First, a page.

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Terrah Cummins’ Extraordinary Story

Michael C. Hurley, MD Interventional Neuroradiology

Babak S. Jahromi, MD PhD Neurological Surgery

Bradley P. Knight, MD Cardiac Electrophysiology

Ljuba Stojiljkovic, MD Anesthesiology

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Defying Convention

As he looked deeper into Terrah’s imaging, Dr. Hurley identified a major complication. Traditionally, to treat an AVM, a neurosurgeon would surgically remove it or enter the blood vessel to embolize it, or seal it, with a special glue-like material. But Terrah’s AVM was located in a part of her brain that would be difficult to access through traditional approaches because her team would need to work against the flow of blood. They would need to stop her heart, stemming blood flow to her brain, in order to travel upstream and reach the abnormality.

It was very important for us to look at all the imaging to determine that it was safe to do this procedure. We had to make sure that when we started to block the vein feeding her AVM, it wouldn't find another way to stay alive.
–Michael C. Hurley, MD

Terrah had a posterior circulation AVM in what is called the eloquent cortex — a part of the brain that controls vital functions such as speech, movement and sensation. Removing her AVM through open brain surgery was possible, but presented a substantial surgical challenge: She faced the risk of serious side effects, ranging from paralysis to cranial nerve injury.

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A Heart-Stopping Request

Cardiac electrophysiologists like Dr. Knight might be comfortable stopping the heart in 10- to 15-second intervals during surgery. But in order to reach Terrah’s AVM, her heart would need to be stopped for at least 45 seconds, multiple times.

I think my initial reaction was, ‘Are you kidding me?’
–Bradley P. Knight, MD

This would require a technique known as cardiac pacing, which involves inserting a catheter through a vein in the leg to the heart to electrically stimulate and artificially manipulate the rate of heart muscle contractions. Somewhat counterintuitively, by pacing Terrah’s heart to a rapid 180 beats, Dr. Knight would be able to reduce blood flow to her brain. For the first time in his career, Dr. Knight would intentionally stop and start a heart 12 times. And for the first time in the State of Illinois, Terrah’s team would attack an AVM through a back door.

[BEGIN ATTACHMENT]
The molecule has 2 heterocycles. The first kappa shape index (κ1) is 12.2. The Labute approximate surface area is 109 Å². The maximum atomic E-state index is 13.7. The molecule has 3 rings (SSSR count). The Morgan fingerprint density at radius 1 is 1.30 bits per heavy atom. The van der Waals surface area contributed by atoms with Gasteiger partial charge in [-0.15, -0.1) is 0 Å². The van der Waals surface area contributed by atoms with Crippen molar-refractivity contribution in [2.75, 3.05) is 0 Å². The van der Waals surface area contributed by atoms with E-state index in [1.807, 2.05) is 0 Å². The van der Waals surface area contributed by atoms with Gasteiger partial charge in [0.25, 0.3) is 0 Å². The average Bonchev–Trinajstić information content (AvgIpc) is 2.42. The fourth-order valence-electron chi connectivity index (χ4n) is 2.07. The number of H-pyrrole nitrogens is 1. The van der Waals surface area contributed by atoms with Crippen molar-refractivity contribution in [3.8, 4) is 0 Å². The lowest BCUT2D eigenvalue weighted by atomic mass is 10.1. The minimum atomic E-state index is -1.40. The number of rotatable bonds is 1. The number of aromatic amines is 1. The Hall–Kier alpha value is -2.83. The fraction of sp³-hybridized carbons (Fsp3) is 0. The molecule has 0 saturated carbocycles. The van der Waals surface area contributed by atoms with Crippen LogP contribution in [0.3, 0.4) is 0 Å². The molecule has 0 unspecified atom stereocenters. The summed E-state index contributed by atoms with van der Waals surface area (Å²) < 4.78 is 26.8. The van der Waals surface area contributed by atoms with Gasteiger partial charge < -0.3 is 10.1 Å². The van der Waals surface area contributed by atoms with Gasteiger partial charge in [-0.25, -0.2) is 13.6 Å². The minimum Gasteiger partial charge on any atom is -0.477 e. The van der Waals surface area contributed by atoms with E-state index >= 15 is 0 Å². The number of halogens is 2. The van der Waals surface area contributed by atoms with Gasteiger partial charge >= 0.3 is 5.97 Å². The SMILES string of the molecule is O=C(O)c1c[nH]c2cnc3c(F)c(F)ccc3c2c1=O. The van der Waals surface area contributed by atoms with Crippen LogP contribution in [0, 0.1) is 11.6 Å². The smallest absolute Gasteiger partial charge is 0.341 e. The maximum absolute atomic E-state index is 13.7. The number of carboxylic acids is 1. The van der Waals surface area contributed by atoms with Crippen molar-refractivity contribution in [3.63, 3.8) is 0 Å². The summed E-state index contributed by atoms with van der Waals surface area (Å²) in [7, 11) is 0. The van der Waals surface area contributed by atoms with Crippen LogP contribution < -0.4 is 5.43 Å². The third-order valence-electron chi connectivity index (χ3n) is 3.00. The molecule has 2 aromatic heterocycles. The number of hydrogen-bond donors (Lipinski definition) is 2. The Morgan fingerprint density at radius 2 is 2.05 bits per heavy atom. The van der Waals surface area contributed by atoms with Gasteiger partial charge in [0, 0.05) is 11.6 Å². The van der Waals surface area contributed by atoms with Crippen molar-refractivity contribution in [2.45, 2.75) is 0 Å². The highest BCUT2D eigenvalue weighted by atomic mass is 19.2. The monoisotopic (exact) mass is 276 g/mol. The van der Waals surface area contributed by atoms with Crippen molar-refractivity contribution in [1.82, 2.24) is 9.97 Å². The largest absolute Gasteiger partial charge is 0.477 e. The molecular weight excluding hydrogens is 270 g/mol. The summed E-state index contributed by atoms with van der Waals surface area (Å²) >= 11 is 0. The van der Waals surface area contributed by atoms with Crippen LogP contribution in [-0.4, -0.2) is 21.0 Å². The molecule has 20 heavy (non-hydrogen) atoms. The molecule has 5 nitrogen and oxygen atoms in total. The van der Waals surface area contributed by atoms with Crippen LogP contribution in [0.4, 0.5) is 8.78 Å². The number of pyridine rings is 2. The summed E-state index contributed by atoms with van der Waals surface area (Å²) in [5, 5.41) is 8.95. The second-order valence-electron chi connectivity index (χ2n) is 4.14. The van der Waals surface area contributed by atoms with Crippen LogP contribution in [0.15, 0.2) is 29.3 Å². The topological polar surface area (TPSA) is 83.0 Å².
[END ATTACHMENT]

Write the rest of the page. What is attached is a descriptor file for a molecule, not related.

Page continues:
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Perfect Timing

To protect Terrah’s brain during surgery, Dr. Stojiljkovic carefully placed her under the deepest level of anesthesia possible to safely complete the operation.

You could hear the heartbeats of everyone in the room. The only heartbeat you couldn’t hear was the patient’s, because we silenced it.
–Ljuba Stojiljkovic, MD, PhD

With Terrah under anesthesia, the surgical team sped up her heart so fast it slowed to a quiver, temporarily stopping blood flow. Then, Dr. Stojiljkovic kept careful count, “Four…three…two...one — start pacing,” signaling circulation should be started again.

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Defusing the Situation

With Terrah’s circulation slowed to a standstill, Dr. Jahromi guided a catheter through Terrah’s artery in the opposite direction of blood flow, essentially the inverse of a conventional procedure. Had there been circulation in the brain, the catheter would have been pushed back by onrushing blood.

Anxiety and stress, to some extent, was heightened. But on the other hand, we work at that level of concern all the time. Just take it up an extra notch.
–Babak S. Jahromi, MD, PhD

After 12 stops and starts of Terrah’s heart, Dr. Jahromi was successfully able to embolize the pressurized vein with medical glue and eliminate Terrah’s AVM. After years of living with a ticking time bomb in her brain, Terrah had been healed by her team’s careful measure of minutes and seconds.

Our nurses were crucial members of Terrah’s care team. From start to finish, they provided her with more than care, but true comfort.
–Babak S. Jahromi, MD, PhD
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